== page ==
It’s time again for Shortcuts. For every question, I’ll give my advice in three sentences or less, because sometimes the answer to a person’s question is so obvious and the need to hear it so great, being as clear and frank as possible is simply the best way to go. Today we discuss dating before a divorce is finalized and how to deal with toxic friends.
I have been friends with “Jessica” since elementary school — 16 years and counting. However, I’m beginning to realize that as much as I value the history and shared memories of our friendship, she hasn’t really been all that great of a friend to me, especially in the last few years. She’s really harsh with words and her only response when I got engaged last year was a running list of complaints about how she isn’t engaged yet. Then, this past summer when I found out I was losing my job due to some really shady actions by my boss, had a close family member diagnosed with cancer and was having a minor meltdown, her response was “at least you’re engaged.” While I do love my fiancé dearly, I think there is more to my life, such as a career and family, and I guess I expected more support from one of my oldest friends.
Needless to say, my patience with her started to wear thin this past year. I made one last ditch effort, and vowed to be the best friend that I could be to her, thinking maybe because I wrapped up in all of the problems in my life and was neglecting her, she was acting this way. That plan crashed and burned. She continued to make it hard to be friends with her, even claiming that it was partially my fault she forgot a mutual friend’s birthday. All my frustration built up until one night I had one too many drinks and sent a mean text message to her, which I profusely apologized for the next day and explained that I had been hurt by her actions recently and sick of the way I was being treated. She responded that I needed to give up my “fairy tale” like images of friendships and grow up.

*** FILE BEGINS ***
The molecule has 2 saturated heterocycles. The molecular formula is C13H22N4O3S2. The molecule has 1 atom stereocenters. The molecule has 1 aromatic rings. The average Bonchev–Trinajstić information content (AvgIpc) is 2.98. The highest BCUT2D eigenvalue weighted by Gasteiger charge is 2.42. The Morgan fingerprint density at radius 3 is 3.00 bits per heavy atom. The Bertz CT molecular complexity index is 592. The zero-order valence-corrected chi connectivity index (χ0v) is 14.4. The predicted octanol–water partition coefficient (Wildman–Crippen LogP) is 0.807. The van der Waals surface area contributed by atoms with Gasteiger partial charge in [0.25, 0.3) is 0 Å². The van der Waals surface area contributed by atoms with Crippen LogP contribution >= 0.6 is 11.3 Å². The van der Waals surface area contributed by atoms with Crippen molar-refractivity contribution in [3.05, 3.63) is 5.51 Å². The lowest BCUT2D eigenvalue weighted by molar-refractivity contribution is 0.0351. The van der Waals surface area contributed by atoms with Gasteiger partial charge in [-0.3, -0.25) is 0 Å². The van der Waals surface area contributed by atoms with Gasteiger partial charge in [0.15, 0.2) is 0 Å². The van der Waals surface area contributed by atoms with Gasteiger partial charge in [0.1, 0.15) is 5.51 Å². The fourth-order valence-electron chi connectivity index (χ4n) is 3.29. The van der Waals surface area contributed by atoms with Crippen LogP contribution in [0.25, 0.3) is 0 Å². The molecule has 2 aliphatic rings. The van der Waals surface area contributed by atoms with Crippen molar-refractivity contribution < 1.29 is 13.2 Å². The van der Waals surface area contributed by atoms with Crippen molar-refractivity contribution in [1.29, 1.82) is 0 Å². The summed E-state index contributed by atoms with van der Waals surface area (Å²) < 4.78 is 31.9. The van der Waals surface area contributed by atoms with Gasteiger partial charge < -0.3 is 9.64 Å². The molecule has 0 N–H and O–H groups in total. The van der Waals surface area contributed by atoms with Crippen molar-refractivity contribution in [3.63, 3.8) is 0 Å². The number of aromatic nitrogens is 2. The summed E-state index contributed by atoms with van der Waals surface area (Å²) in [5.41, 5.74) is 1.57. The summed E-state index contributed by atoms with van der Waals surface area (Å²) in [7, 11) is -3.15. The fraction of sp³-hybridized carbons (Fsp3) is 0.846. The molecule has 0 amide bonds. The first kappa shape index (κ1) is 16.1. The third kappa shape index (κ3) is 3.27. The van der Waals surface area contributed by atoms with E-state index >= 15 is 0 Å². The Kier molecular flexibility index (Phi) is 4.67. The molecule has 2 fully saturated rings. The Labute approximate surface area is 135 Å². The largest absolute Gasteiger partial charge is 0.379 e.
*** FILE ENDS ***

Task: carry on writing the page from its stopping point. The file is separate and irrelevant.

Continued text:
At this point, I would really like to cool off from our friendship or end it altogether, but there’s a big problem — she’s supposed to be in my wedding that’s quickly approaching. I am not someone who likes drama, so for the sake of everyone else in the wedding party, I would to include her as long as she’s still willing to be a part of it (although she hasn’t really contacted me or answered my texts/call since the fight, so it’s still up in the air). Then, after the wedding’s over, back off from our friendship. I really don’t know if that would be the right thing to do and I could really, truly use an outsider’s advice on this topic. — Bridal Party Woes
If you’ve already decided the friendship is over and she’s obviously got issues with you, why on earth would you want her in your wedding? Only have her in the wedding if you want to try to work on your friendship, and if you do, reach out to her and do just that — work on it. If you’re truly over it, then release her from the duty of being a bridesmaid, wish her well and be glad you don’t have to deal with her self-pitying drama.
Express your feelings but explain that you aren’t interested in acting on those feelings until your divorce is finalized. In the meantime, his friendship means so much to you and you hope he will find it in his heart to wait until you are emotionally available, but you understand if he isn’t able to promise that to you and that’s a risk you’ll have to take.
Jackie sounds toxic, and is likely jealous of you (or jealous of your boyfriend for being your significant other…). You don’t necessarily have to dump her, but I’d definitely keep her at arm’s length and quit confiding in her so much (or at all). If that doesn’t work, MOA and be glad you have other friends who’ve got your back.
*If you have a relationship/dating question I can help answer, send me your letters at firstname.lastname@example.org and be sure to follow me on Twitter.